Salinger’s short stories can be classed in three categories. “The Young Folks” “Young Folks, The” (Salinger)[Young Folks, The] (1940) and several other early works deal with social mores, family ties, artistic frustrations, and loss of innocence. The second group of stories derives from Salinger’s experiences in World War II. In 1942, Salinger was drafted and trained as a special security agent in the Army Counter-Intelligence Corps. He landed in Normandy on D day and took part in five campaigns in the European theater. His stories about the war range from one-pagers with surprise endings to explorations of the effects of the war on families. In “Last Day of the Last Furlough” “Last Day of the Last Furlough” (Salinger)[Last Day of the Last Furlough] (1944), Holden Caulfield Holden Caulfield (fictional character) makes his first appearance as a missing soldier. Holden’s character continues in the postwar stories “I’m Crazy” “I’m Crazy” (Salinger)[Im Crazy] (1945) and “Slight Rebellion Off Madison” “Slight Rebellion Off Madison” (Salinger)[Slight Rebellion Off Madison] (1946). In 1946, Salinger submitted a ninety-page novella about Holden Caulfield that he later withdrew. Although Holden appeared in seven stories, it was not until 1951 that Salinger thought that his novel about this sensitive, disturbed sixteen-year-old was ready for public scrutiny.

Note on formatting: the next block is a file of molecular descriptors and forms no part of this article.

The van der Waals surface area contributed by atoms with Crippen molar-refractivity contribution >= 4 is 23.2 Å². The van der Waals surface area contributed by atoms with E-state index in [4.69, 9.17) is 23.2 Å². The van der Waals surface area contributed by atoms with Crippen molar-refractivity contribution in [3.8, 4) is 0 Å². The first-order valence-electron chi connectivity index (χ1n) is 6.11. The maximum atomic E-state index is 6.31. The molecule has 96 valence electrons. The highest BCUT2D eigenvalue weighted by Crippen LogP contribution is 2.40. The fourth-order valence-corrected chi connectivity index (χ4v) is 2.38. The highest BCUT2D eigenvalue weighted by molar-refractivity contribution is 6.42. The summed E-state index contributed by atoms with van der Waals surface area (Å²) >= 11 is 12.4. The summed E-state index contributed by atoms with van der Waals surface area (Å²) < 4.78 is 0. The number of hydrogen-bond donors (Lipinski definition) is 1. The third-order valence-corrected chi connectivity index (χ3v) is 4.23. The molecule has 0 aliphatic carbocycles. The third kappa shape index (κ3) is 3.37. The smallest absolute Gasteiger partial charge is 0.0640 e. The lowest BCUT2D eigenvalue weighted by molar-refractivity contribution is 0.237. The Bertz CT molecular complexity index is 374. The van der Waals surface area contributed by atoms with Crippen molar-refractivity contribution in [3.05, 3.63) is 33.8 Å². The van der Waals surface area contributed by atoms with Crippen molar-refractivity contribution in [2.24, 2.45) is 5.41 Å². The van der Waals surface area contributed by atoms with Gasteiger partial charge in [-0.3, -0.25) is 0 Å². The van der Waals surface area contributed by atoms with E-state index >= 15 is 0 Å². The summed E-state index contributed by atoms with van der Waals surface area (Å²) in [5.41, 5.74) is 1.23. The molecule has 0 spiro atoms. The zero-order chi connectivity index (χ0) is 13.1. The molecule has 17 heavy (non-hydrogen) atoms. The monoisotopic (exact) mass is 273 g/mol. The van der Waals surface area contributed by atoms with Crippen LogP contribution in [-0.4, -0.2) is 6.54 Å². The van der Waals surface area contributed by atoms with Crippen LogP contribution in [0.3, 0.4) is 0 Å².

The theme of individual against society is a common one. Literature and drama abound with heroes who put their individuality above the structured dictates of a rigid society, sometimes at the cost of their freedom or life. From Cyrano de Bergerac to Captain Ahab to Huck Finn, these protagonists stimulate rebellious natures, compelling action based on an instinct of what is the right, as opposed to the socially acceptable, thing to do. Salinger provided the youth of the 1950’s and subsequent decades with just such a protagonist in the person of Holden Caulfield, hero of The Catcher in the Rye.